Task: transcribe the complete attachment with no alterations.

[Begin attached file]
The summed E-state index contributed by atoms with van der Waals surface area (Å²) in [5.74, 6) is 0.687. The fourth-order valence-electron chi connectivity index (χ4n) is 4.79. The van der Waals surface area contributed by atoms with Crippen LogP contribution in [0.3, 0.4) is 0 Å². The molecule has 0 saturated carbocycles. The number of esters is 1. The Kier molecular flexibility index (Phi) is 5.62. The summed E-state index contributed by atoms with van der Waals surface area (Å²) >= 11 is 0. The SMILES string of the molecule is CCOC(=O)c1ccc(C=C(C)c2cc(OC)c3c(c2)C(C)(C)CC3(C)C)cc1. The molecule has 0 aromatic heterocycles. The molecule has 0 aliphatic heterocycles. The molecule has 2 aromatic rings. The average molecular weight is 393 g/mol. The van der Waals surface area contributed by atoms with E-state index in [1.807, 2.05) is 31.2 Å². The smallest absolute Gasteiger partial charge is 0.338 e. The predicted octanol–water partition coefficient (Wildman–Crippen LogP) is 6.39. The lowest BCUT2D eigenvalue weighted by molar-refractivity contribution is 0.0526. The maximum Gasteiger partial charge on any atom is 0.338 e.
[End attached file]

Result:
The summed E-state index contributed by atoms with van der Waals surface area (Å²) in [5.74, 6) is 0.687. The fourth-order valence-electron chi connectivity index (χ4n) is 4.79. The van der Waals surface area contributed by atoms with Crippen LogP contribution in [0.3, 0.4) is 0 Å². The molecule has 0 saturated carbocycles. The number of esters is 1. The Kier molecular flexibility index (Phi) is 5.62. The summed E-state index contributed by atoms with van der Waals surface area (Å²) >= 11 is 0. The SMILES string of the molecule is CCOC(=O)c1ccc(C=C(C)c2cc(OC)c3c(c2)C(C)(C)CC3(C)C)cc1. The molecule has 0 aromatic heterocycles. The molecule has 0 aliphatic heterocycles. The molecule has 2 aromatic rings. The average molecular weight is 393 g/mol. The van der Waals surface area contributed by atoms with E-state index in [1.807, 2.05) is 31.2 Å². The smallest absolute Gasteiger partial charge is 0.338 e. The predicted octanol–water partition coefficient (Wildman–Crippen LogP) is 6.39. The lowest BCUT2D eigenvalue weighted by molar-refractivity contribution is 0.0526. The maximum Gasteiger partial charge on any atom is 0.338 e.